What do you remember from your time at Point Blank that really stood out to you and was particularly useful?
I remember at the end of the course when we had to show what we’d been working on and it was the first ever time I’d played a piece of music I’d made to a room full of people. That was a pinnacle moment for me.
The album is a fusion of different styles – there’s a great balance between dance-floor tracks and more atmospheric, ambient. Was this an intentional focus?
Yes, I wanted to create the change in mindset one experiences on a night out. You might have a shitty day or be in a weird mood and then get to the club and it disappears. The idea was to take you on that journey from arriving in a club to hearing music that’s getting you going followed by a switch up in the middle with the breaks track and then coming out at the end of the album feeling fulfilled and like you’ve had an amazing time. Feeling positive about life.
For the students of Point Blank, could you tell us a little bit about your creative process? How do you go about producing an Archie Hamilton track? Are there any plugins/VSTs you’d like to shout out?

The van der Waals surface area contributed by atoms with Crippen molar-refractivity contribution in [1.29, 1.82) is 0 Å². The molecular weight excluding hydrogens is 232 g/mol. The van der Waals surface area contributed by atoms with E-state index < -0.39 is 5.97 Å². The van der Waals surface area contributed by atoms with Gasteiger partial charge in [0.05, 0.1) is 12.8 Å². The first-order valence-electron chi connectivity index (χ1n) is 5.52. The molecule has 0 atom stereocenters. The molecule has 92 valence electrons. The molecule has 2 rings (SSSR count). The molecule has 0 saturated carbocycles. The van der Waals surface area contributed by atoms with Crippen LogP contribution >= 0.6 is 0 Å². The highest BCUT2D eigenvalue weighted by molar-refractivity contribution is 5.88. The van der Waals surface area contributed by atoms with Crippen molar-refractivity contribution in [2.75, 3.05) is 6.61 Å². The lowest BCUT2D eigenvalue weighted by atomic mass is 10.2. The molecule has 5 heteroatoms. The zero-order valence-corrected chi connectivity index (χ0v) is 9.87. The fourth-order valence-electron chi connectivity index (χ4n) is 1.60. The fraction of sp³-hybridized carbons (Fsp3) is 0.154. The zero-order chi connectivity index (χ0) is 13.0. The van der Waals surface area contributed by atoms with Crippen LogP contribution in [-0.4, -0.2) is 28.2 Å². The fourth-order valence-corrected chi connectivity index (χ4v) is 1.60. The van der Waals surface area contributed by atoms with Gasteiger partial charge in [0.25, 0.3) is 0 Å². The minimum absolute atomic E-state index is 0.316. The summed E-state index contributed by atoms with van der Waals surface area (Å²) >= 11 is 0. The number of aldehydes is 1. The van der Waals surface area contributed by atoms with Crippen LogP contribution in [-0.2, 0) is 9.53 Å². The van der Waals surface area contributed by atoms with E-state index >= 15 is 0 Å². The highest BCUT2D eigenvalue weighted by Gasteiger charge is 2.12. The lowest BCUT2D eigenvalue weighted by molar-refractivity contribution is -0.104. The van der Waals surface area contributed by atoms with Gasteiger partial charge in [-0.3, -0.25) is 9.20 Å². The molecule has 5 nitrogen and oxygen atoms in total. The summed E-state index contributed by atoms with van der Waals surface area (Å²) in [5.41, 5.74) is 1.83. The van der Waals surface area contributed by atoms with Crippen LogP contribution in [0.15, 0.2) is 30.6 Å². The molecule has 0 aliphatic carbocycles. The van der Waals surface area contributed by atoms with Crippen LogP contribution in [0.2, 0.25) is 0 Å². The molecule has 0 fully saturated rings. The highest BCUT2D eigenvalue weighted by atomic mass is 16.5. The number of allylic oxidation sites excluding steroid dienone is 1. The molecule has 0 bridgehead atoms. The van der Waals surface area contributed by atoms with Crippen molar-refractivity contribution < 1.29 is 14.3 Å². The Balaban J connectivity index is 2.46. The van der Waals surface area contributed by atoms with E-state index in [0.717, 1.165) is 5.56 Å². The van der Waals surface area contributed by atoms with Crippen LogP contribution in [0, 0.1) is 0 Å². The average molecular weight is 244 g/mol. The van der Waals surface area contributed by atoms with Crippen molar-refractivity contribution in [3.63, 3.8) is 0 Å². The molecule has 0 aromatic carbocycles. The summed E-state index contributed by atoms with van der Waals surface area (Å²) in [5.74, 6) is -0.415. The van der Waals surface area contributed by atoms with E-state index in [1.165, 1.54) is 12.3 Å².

I always like to start with a kick drum. I kind of know what I want to make before I start so I’ll find a few reference tracks to help keep in mind what I want the track to sound like. It’s always really useful to pull out three or four and listen to them a few times and focus on the elements that make up the track including kicks, basses, chords, vocals, effects etc. For my kicks, I like to use a Roland Cloud 909 and for bass, I usually use the Roland Cloud SH-101 with some layering. For acidy type sounds, I tend to use ABL3 and that’s how I like to make the drum and rhythmic elements. Roland Cloud stuff is amazing and Waves’ stuff is also great for processing. Something I found recently which is amazing is Surreal Machines’ Modnetic. It’s a reverb but creates incredibly thick atmospheres which fit perfectly behind tracks. To produce, I use Logic Pro X, as the drummer is amazing for congas, drum fills and that kind of thing. The compressors are fantastic and easy to use too. If you’re starting out and trying to learn how to sidechain don’t try anything too clever, the compressors are great for this and the EQs are really useful.